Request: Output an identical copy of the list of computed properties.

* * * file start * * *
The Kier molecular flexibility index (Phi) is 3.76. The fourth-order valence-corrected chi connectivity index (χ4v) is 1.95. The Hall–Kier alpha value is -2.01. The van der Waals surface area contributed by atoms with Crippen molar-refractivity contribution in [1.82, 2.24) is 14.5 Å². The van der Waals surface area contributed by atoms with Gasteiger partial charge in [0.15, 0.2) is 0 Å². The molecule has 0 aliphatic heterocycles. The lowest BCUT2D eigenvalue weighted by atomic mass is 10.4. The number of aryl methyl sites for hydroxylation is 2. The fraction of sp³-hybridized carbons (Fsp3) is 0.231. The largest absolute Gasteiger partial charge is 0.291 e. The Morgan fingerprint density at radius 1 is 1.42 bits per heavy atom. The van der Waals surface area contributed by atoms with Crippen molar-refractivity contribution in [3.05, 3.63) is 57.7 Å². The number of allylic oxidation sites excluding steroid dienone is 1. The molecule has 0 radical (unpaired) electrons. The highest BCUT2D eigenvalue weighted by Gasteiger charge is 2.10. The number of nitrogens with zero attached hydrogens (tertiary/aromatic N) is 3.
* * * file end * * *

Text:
The Kier molecular flexibility index (Phi) is 3.76. The fourth-order valence-corrected chi connectivity index (χ4v) is 1.95. The Hall–Kier alpha value is -2.01. The van der Waals surface area contributed by atoms with Crippen molar-refractivity contribution in [1.82, 2.24) is 14.5 Å². The van der Waals surface area contributed by atoms with Gasteiger partial charge in [0.15, 0.2) is 0 Å². The molecule has 0 aliphatic heterocycles. The lowest BCUT2D eigenvalue weighted by atomic mass is 10.4. The number of aryl methyl sites for hydroxylation is 2. The fraction of sp³-hybridized carbons (Fsp3) is 0.231. The largest absolute Gasteiger partial charge is 0.291 e. The Morgan fingerprint density at radius 1 is 1.42 bits per heavy atom. The van der Waals surface area contributed by atoms with Crippen molar-refractivity contribution in [3.05, 3.63) is 57.7 Å². The number of allylic oxidation sites excluding steroid dienone is 1. The molecule has 0 radical (unpaired) electrons. The highest BCUT2D eigenvalue weighted by Gasteiger charge is 2.10. The number of nitrogens with zero attached hydrogens (tertiary/aromatic N) is 3.